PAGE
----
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Why Apple won't let developers near Touch ID in the iPhone 5S

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Editor's Corner
Shane Schick

There was probably about as much chance of Apple (NASDAQ:AAPL) allowing third-party apps to make use of the fingerprint scanner in the iPhone 5S as there was of the Sept. 10 launch event being live-streamed. Still, indie developers have reasons to be disappointed. 

Although the use cases for a fingerprint scanner and enterprise apps are probably fairly obvious--what company isn't concerned about mobile security at this point?--consumer apps and games would have found considerable value here. Fingerprint authentication, if it takes hold, is faster and easier than any other kind of sign-in, and it's more mobile than even the most powerful smartphone. Even Facebook, which has tried and nearly succeeded in dominating the authentication space with its Facebook Connect technology, doesn't have something as powerful as fingerprint recognition at its disposal.

Just look at more desktop- or tablet-oriented apps like Netflix (Nasdaq: NFLX) to understand the appeal. Netflix recently rolled out profiles to help consumers better manage the titles they watch and the recommendations they receive. Similarly, the iPhone 5S fingerprint scanner, called Touch ID, will support the use of multiple fingers, which means if your kid tries to take your iPhone 5S, there will be limits to what they can or can't do. Touch ID allows Apple to potentially offer greater degrees of personalization as part of its overall user experience, which is also something the savviest app developers are trying to do. Whether it's in-app purchase offers, rewards or advertising, the services will only deepen engagement as they seem relevant, and a fingerprint is the best way to ensure the right user is logged in.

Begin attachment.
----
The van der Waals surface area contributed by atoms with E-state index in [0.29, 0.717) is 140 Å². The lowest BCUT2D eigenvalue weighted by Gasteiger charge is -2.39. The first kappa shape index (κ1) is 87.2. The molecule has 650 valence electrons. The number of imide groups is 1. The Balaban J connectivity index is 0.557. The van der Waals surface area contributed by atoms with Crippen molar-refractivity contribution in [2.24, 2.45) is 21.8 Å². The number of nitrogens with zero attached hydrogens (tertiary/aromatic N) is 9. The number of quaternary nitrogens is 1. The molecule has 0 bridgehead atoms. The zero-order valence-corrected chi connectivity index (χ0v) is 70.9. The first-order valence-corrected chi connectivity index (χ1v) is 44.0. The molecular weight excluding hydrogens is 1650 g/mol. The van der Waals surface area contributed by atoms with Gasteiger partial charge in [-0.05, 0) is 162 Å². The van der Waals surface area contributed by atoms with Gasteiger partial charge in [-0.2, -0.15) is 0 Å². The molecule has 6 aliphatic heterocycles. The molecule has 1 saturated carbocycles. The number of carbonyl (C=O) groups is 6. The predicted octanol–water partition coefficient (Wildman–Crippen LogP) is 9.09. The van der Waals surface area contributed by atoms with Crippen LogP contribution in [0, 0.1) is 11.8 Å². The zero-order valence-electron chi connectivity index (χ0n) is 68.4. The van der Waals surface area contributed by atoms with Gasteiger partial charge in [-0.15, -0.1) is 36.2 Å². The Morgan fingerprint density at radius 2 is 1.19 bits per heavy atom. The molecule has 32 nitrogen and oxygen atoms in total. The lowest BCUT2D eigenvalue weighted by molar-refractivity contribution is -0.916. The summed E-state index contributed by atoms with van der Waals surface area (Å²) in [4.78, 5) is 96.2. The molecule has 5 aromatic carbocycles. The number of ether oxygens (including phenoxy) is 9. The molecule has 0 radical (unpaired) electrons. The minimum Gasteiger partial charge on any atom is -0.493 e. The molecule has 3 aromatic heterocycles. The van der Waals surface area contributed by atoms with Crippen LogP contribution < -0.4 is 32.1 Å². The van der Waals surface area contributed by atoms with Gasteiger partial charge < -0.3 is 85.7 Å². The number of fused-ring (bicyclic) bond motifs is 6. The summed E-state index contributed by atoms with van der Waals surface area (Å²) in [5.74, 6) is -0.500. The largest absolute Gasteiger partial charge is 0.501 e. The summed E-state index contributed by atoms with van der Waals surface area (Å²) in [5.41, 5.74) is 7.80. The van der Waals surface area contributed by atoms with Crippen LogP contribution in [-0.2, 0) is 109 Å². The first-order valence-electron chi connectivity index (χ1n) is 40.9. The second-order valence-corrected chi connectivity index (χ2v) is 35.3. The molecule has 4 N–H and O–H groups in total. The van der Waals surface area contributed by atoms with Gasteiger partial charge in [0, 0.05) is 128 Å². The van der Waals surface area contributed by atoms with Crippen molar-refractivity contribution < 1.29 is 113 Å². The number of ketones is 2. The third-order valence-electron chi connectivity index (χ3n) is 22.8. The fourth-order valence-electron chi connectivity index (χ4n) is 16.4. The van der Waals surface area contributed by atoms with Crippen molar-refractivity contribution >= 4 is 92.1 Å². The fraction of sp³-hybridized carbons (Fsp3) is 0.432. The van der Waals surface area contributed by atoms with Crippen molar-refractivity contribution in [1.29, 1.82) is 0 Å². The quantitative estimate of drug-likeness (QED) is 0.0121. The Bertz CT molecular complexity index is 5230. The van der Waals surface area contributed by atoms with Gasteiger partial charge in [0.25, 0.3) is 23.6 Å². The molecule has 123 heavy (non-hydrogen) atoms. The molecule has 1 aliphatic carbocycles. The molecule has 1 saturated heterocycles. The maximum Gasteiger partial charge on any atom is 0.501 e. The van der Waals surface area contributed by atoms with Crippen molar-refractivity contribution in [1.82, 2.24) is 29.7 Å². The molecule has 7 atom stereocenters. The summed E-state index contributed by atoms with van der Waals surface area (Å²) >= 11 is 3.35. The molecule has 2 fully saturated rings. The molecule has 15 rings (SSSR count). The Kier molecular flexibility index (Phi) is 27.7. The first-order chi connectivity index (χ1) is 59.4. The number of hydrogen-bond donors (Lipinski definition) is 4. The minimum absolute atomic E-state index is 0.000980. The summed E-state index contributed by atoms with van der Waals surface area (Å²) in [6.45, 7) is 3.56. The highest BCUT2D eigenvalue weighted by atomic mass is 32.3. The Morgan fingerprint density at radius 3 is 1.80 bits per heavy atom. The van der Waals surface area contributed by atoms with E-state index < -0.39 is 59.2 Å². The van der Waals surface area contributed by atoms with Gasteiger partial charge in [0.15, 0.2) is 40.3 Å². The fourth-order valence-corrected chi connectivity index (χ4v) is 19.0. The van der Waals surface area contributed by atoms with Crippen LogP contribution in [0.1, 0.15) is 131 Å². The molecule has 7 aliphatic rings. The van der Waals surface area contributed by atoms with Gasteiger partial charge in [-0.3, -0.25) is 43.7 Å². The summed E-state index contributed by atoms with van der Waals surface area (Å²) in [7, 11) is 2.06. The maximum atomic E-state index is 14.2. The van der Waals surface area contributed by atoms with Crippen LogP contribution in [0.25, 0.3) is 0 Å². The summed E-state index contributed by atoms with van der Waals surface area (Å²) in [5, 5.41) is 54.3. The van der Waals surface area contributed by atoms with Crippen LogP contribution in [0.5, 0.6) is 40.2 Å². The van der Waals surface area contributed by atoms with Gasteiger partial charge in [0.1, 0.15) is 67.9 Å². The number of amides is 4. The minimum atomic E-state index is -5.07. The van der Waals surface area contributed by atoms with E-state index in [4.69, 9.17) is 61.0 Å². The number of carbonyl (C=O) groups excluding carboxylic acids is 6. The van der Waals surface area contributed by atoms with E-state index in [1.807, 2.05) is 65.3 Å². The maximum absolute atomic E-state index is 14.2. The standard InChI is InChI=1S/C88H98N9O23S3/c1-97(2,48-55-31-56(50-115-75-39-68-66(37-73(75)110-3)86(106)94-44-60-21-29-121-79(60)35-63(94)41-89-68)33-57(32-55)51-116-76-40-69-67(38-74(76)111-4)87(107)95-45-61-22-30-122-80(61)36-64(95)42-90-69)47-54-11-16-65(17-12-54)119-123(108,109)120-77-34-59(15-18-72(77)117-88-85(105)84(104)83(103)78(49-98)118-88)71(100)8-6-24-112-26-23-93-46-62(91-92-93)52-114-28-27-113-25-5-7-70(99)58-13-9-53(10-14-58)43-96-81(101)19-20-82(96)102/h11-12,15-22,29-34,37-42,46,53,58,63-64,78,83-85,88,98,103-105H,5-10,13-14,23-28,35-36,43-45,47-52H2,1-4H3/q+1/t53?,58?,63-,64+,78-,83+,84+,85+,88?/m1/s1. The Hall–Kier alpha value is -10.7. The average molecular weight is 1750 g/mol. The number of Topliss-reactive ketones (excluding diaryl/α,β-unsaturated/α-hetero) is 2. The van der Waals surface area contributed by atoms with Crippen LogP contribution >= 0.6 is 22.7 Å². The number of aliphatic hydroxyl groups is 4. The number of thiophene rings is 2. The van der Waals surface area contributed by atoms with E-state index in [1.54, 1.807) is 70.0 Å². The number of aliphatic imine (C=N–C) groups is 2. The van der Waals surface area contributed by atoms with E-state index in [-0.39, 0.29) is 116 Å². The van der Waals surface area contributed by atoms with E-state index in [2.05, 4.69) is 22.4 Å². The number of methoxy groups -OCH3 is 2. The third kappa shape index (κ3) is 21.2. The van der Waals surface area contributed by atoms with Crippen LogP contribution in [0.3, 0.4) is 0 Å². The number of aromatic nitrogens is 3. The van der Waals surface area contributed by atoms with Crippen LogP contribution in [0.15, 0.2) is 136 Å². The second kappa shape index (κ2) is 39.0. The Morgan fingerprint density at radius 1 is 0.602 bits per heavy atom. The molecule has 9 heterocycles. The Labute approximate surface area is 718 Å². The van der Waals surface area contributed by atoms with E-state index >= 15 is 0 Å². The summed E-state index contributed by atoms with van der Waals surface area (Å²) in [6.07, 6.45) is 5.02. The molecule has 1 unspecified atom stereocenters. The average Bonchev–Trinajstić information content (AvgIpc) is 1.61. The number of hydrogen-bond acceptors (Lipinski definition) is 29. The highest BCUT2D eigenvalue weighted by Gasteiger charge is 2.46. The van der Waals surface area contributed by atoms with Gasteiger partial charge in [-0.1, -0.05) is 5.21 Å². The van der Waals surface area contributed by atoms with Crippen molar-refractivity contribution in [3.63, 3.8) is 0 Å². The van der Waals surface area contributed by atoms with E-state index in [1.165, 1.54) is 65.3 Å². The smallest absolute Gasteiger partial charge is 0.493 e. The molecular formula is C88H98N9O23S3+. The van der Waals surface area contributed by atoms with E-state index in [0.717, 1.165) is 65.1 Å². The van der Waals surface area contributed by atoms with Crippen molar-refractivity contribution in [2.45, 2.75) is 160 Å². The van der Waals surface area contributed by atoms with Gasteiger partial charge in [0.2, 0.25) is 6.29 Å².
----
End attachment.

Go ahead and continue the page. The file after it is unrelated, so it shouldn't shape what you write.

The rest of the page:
So why did Apple leave its developer community in the cold? Possibly because biometric technology, which has been widely available for more than 15 years, has almost always flopped in the consumer space. I've seen plenty of laptops and thin client devices which have touted it as a game-changer, only to have users resolutely stick to keying in their names and passwords. There can be something creepy about using your fingerprint, which we tend to associate with the tracking and identification of criminals, to access a piece of hardware or software. Particularly in a time when the headlines are still full of NSA snooping, Apple knows better than to do anything that would lead consumers to worry that one of the most personal identifiers they possess could fall into the wrong hands.

Developers can only respond by continuing to create app experiences that build trust among consumers. They need to work harder to proactively protect their privacy and deliver content that positions them less as voyeurs as more as customer-friendly. Until we see a day when mobile app transparency codes of conduct are redundant, or when consumers don't occasionally feel betrayed by the developers whose apps they've given personal information, don't expect Apple or anyone else to offer biometric SDKs. The company behind the iPhone 5S and iPhone 5C is known for keeping the reins tight, but in this case it's with good reason. -Shane